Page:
Skilton-Sylvester – Literate at Home but Not at School: A Cambodian Girl’s Journey from Playwright to Struggling Writer

Skilton-Sylvester, Ellen. “Literate at Home but Not at School: A Cambodian Girl’s Journey from Playwright to Struggling Writer.” School’s Out: Bridging Out-of School Literacies with Classroom Practice. Eds. Glynda Hull and Katherine Schultz. New York: Teachers College Press, 2002. 61-95. Print.

In this chapter, Ellen Skilton-Sylvester, current Associate Professor of Education and Coordinator of ESL Programs at Arcadia University, uses ethnography to provide a contrastive analysis of a young Cambodian immigrant girl’s school and out-of-school literacy practices. This chapter was developed out of a larger ethnographic study of (Skilton-Sylvester, 1997) documenting the identities, literacies, and other educational policies that are part of the lives of several Cambodian women and girls in Philadelphia (65).

In “Literate at Home but Not at School,” Skiton-Sylvester focuses on the school and out-of-school literacies of Nan over the course of three years. The researcher’s fieldwork consisted of weekly tutoring sessions over a 3-year period with Nan and her cousins in either of their apartments (located in the same apartment building) focusing primarily on homework and structured around the needs of the girls in any given week (65). Over the course of time, Skilton-Sylvester says her relationship with the girls developed and their time together extended to include filed trips to local museums, parks, and Skilton-Sylvester’s apartment. The participants also gave her artifacts such as: drawings, painting, and writings as gifts, in addition to performing dances and skits, etc. for her. From these interactions Skilton-Sylvester took the themes that emerged from this data and later interviewed the girls about their points of view concerning  particular findings and issues. Skilton-Sylvester’s fieldwork also included visits to the girls’ school one year prior to beginning her study with the girls. These visits to the English for Speakers of Other Languages (ESOL) classrooms and grade-level classrooms continued into her research with Nan and her relatives. Skilton-Sylvester is clear about her rationale to focus on Nan as her primary subject; stating that Nan provided the most dramatic differences between her in-school and out-of-school writing identities and products (65):

“Nan interests me greatly both because the resources she brought to school were often invisible and devalued and because I can imagine other possibilities when I see her out-of-school writing. In the right classroom, her enthusiasm for making meaning through print, pictures, and performance could have been a resource to build on in learning to use writing as a tool to do the social work of school.” (65-66)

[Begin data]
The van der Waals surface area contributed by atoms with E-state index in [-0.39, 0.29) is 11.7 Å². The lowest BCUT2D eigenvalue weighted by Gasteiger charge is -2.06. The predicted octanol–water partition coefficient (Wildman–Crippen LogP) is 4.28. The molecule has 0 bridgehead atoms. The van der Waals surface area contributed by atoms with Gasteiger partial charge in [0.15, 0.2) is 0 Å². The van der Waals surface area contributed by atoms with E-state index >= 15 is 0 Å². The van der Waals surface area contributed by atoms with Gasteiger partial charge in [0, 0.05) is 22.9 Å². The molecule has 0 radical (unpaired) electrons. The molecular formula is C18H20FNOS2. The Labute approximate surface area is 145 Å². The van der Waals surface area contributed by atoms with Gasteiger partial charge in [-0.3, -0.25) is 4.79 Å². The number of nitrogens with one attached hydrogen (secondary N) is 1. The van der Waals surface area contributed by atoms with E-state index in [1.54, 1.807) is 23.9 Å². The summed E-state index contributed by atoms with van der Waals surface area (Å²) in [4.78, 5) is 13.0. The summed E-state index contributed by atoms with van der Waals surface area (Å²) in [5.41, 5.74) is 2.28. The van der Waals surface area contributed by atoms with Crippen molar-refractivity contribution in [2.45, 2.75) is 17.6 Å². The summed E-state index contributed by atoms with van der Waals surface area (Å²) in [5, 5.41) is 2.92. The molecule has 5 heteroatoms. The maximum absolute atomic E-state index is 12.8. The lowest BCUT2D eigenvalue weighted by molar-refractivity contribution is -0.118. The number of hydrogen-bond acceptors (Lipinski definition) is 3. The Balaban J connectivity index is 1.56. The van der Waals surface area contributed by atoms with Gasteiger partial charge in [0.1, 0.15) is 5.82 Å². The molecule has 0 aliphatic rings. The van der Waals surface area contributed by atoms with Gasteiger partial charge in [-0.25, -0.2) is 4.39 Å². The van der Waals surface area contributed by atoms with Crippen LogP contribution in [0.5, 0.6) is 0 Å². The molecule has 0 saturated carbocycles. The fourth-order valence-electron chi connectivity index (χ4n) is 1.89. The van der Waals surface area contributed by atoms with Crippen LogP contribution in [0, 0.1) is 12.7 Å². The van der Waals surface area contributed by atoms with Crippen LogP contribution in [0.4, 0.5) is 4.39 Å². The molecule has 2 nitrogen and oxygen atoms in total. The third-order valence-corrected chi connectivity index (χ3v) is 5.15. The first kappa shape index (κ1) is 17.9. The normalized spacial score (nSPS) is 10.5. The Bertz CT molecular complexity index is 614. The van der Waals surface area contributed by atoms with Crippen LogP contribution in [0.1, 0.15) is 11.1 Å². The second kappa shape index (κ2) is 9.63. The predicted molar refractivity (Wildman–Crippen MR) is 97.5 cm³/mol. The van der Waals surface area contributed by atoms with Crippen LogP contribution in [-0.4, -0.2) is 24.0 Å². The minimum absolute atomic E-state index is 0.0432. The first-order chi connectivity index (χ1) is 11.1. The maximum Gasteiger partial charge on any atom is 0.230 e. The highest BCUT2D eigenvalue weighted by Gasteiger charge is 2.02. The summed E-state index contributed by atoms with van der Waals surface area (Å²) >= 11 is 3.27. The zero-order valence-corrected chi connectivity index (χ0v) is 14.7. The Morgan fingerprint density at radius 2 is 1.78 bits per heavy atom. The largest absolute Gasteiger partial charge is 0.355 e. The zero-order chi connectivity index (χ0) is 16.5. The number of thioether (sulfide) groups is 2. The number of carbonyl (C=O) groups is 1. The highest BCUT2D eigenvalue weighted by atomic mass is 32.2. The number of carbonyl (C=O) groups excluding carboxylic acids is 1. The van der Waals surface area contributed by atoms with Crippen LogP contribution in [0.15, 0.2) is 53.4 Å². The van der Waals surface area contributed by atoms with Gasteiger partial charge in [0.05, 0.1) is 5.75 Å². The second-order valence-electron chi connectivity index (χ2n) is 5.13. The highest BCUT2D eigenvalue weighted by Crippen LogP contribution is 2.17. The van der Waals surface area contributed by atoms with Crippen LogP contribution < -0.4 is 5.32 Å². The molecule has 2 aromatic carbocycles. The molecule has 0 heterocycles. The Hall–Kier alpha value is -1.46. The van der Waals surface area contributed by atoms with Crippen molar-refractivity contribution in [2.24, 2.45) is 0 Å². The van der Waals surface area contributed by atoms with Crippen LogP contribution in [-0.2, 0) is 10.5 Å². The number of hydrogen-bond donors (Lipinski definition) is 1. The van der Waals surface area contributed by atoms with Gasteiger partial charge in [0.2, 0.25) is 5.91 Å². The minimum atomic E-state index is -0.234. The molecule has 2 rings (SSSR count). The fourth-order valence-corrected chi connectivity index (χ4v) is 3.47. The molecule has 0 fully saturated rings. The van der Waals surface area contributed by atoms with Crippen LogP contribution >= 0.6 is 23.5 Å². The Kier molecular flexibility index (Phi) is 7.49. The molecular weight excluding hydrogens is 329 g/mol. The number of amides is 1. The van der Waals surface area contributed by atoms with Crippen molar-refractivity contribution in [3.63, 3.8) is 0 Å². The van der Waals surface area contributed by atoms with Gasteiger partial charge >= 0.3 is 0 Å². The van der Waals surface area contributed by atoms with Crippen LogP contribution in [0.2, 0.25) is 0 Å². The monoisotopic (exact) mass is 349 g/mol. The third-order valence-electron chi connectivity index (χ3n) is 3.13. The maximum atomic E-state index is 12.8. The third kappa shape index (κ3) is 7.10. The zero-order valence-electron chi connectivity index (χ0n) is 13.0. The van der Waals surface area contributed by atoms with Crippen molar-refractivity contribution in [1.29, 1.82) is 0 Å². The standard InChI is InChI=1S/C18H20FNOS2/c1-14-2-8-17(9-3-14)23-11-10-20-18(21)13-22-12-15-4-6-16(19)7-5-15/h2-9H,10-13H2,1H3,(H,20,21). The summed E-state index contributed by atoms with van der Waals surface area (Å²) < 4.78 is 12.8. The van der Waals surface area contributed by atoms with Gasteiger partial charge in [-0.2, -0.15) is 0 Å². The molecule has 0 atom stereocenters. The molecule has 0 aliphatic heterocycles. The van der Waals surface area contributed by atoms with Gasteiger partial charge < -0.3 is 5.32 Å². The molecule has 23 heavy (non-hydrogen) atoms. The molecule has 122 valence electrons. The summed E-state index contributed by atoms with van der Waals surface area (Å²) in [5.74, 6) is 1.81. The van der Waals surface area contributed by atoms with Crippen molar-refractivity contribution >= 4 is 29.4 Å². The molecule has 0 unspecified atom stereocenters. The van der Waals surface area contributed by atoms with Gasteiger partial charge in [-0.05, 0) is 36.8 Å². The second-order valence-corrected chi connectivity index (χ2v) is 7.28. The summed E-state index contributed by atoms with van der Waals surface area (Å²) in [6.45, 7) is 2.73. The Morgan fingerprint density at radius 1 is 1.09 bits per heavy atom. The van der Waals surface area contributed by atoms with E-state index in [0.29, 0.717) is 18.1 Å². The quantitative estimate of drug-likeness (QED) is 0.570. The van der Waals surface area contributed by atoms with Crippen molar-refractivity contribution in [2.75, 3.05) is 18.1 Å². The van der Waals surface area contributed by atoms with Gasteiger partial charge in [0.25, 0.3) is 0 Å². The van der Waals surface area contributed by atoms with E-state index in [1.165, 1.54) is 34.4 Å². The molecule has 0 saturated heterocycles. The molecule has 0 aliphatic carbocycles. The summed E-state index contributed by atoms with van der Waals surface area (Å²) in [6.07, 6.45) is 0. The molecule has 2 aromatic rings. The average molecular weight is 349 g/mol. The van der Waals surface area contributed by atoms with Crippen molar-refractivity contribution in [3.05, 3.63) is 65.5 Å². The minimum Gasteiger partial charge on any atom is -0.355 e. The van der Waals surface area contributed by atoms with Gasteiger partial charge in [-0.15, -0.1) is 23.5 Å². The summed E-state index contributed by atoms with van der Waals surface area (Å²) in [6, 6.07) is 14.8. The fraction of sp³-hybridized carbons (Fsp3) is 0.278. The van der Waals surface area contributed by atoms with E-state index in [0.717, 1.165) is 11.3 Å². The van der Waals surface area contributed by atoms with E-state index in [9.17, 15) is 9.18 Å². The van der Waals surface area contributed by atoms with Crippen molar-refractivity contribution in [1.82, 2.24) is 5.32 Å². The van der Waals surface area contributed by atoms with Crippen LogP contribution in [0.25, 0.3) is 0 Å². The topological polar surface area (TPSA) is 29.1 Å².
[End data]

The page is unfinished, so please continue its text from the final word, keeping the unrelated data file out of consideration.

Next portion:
Many of Skilton-Sylvester’s findings are derived because her scope included both in- and out-of-school contexts. For example, Skilton-Sylvester is able to conclude that the reason for Nan’s successful facilitation in her out-of-school literacy practices are rhetorical in nature and depend on Nan’s various rhetorical situations, particularly exigency and audience:

“I believe that Nan’s experiences with school writing in home and school contexts can be understood in terms of investment, identity, and the right to speak… What her out-of-school writing shows is that she could be incredibly invested in using and learning about the written word when she was granted the right to write and knew that there were those who really wanted to listen to her thoughts, experiences, and ideas.” (84)

Skilton-Sylvester found that when Nan was provided a meaningful purpose and an attentive audience in her ESOL classroom, Nan was able to claim the right to write within the classroom context. Therefore, Skilton-Sylvester concluded that bridges between out-of-school literacy and in-school literacy need to be constructed where they do not exist, which unfortunately is the majority of grade-level classroom contexts. Skilton-Sylvester’s study also makes an implicit argument for the expansion of valued literacy skills in school contexts that includes visual, oral, and performative literacies in addition to standard writing literacy practices, because Nan did achieve a degree of success in ESOL classrooms that sanctioned these broader literacy skills; however these broader literacy skills were not recognized in the grade–level classrooms.

Skilton-Sylverster argues that it is educators that need to improve their literacy skills as well:

“Nan’s out-of school literacy resources — and those of many nonmainstream students in the U.S. schools — can be a foundation for school literacy if we are able to read the words and worlds that children bring with them to school and help them to engage in new and related words and worlds as they use writing to do the social work of school… we, as techers, have as much to learn from Nan as she from us.” (88)

If this is the case, and I agree it is, then this study also makes a strong case for critical pedagogies that can disrupt the uni-directional flow of knowledge.

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